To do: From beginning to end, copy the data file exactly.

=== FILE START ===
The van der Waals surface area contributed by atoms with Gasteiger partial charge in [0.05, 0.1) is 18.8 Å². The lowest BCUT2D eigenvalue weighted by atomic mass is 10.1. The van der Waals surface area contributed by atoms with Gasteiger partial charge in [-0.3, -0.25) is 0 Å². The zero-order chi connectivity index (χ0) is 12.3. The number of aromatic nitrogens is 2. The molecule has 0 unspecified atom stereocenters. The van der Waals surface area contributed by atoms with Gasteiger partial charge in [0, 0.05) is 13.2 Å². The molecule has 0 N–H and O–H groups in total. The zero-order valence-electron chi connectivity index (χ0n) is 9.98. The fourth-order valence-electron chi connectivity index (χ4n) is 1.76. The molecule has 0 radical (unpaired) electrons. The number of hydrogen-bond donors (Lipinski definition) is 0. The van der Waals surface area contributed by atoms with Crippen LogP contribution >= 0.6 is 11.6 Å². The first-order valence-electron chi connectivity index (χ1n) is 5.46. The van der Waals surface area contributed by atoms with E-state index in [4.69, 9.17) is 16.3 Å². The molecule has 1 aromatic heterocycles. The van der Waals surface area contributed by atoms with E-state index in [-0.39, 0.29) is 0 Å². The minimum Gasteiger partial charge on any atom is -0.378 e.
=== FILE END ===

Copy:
The van der Waals surface area contributed by atoms with Gasteiger partial charge in [0.05, 0.1) is 18.8 Å². The lowest BCUT2D eigenvalue weighted by atomic mass is 10.1. The van der Waals surface area contributed by atoms with Gasteiger partial charge in [-0.3, -0.25) is 0 Å². The zero-order chi connectivity index (χ0) is 12.3. The number of aromatic nitrogens is 2. The molecule has 0 unspecified atom stereocenters. The van der Waals surface area contributed by atoms with Gasteiger partial charge in [0, 0.05) is 13.2 Å². The molecule has 0 N–H and O–H groups in total. The zero-order valence-electron chi connectivity index (χ0n) is 9.98. The fourth-order valence-electron chi connectivity index (χ4n) is 1.76. The molecule has 0 radical (unpaired) electrons. The number of hydrogen-bond donors (Lipinski definition) is 0. The van der Waals surface area contributed by atoms with Crippen LogP contribution >= 0.6 is 11.6 Å². The first-order valence-electron chi connectivity index (χ1n) is 5.46. The van der Waals surface area contributed by atoms with E-state index in [4.69, 9.17) is 16.3 Å². The molecule has 1 aromatic heterocycles. The van der Waals surface area contributed by atoms with E-state index in [-0.39, 0.29) is 0 Å². The minimum Gasteiger partial charge on any atom is -0.378 e.